Why Warren Gatland's decision to hire Rob Howley could come back to haunt the British and Irish Lions on next summer's tour to New Zealand

 
Bob Baker
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2017 British & Irish Lions Coaching Team Announcement
Gatland (far left) picked Howley (second left) alongside Farrell and Borthwick only after Gregor Townsend turned down a role (Source: Getty)

The British and Irish Lions coaching set-up was finalised last week with the trio of Rob Howley, Steve Borthwick and Andy Farrell appointed to assist Warren Gatland on next summer’s tour to New Zealand and there must have been an interesting conversation between Gatland and Howley, given that the latter was only recruited as “option B” after Gregor Townsend had politely declined the role.

Borthwick is a well-known line-out guru and Farrell has recorded notable success with Ireland, who enter 2017 as arguably the team of the northern hemisphere.

It is commendable that Gatland endeavoured to include a member of the coaching staff from each nation, but his choice of turning to Howley, one of his old Wales assistants, after being spurned by Glasgow’s Townsend could yet be the Lions’ undoing.

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Shaun Edwards has remarked on a fundamental shift in rugby, with matches now determined by the strongest attack rather than the least permeable defence.

By this logic, it would seem that Howley has been handed the pivotal role on tour, and with Wales recently exhibiting a lacklustre attack, scoring only five tries in total against Australia, South Africa and Argentina – England scored 10, the rationale remains cloudy.

England compared

England v Australia - Old Mutual Wealth Series
Owen Farrell: Verbal sparring unlikely to challenge the Tindall-Greenwood axis (Source: Getty)

Eddie Jones’s England squad, currently on a 14-match winning run, has justifiably been compared to 2003 World Cup winner Sir Clive Woodward’s side in recent weeks.

Up front, there would be little to choose: Dylan Hartley brings Phil Vickery’s gnarl, Mako Vunipola – although not as accomplished a scrummager as Trevor Woodman – has a greater impact in the loose, and Dan Cole brings some extra mobility to the more favourable Graham Rowntree-Dorian West-Jason Leonard attributes.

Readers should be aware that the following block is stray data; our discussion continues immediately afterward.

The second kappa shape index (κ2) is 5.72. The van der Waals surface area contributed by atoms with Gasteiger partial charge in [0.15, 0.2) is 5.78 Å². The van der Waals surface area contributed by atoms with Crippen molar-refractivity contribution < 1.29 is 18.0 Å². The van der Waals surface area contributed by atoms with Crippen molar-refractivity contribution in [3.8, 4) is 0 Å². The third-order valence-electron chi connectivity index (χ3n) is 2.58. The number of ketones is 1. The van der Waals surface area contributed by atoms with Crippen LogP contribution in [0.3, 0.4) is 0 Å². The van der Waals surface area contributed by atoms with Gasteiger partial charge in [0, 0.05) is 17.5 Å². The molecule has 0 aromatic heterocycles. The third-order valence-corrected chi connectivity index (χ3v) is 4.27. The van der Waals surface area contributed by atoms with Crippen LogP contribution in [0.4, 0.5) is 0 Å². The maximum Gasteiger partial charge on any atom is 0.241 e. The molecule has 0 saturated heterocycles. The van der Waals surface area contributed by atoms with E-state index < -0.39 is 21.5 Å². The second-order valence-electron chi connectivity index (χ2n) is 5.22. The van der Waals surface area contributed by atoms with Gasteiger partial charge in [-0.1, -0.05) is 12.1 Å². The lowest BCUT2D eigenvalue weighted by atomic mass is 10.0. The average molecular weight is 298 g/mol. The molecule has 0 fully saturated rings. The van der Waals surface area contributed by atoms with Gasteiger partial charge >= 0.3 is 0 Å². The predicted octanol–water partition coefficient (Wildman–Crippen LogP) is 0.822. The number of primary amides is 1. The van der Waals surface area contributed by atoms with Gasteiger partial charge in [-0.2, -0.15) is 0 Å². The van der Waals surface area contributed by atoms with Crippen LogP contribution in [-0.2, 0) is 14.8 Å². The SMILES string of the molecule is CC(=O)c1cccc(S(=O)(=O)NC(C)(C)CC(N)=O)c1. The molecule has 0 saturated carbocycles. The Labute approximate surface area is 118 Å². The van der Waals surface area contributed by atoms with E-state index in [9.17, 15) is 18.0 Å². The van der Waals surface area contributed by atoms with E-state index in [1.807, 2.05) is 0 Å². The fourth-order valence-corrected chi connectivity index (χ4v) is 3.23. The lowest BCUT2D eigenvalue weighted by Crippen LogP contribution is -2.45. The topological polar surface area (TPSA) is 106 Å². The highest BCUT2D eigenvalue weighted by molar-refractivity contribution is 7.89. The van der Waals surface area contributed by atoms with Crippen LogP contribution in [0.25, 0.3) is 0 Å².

Current locks Maro Itoje, George Kruis, Courtney Lawes and Joe Launchbury have more stardust, but are not necessarily more effective than Ben Kay and the indomitable Martin Johnson.

In the back row, Sir Clive’s men would surely have the upper hand given the combination of complementary capabilities. Billy Vunipola would be the only current squad member to come close, but for changing room presence it is hard to look beyond Lawrence Dallaglio.

Ben Youngs has come into a rich vein of form, but is he better than Matt Dawson? George Ford is playing with great maturity but he is not yet Jonny Wilkinson, and the Mike Tindall-Will Greenwood midfield combination would have the wisdom to mitigate their shortcomings in terms of pace, and the chirpiness to out-sledge Owen Farrell, who appears devoid of international standard wit.

Marland Yarde and Mike Brown would not rival Josh Lewsey, Jason Robinson and Ben Cohen in the back three, although the exceptional Jonny May could well take Cohen’s spot.

Read more: Jason Robinson: England remind me of class of 2003

The two sides are not completely comparable as their standout players are quite different in nature, yet it would not be misplaced to believe that this squad have the potential to achieve the same feats, and perhaps more.

Youth is on their side and a core of this team will persist far past the 2019 World Cup. The English junior system has borne considerable fruit in recent years and its graduates will push the incumbents or supersede them.

More of the World Cup winners would get into today’s team than vice-versa, but suppose we could bring in Neil Back to answer to England’s issue at open-side and stick Robinson in the full-back jersey, then this could be the best England side in history.

Shame fantasy is just that.

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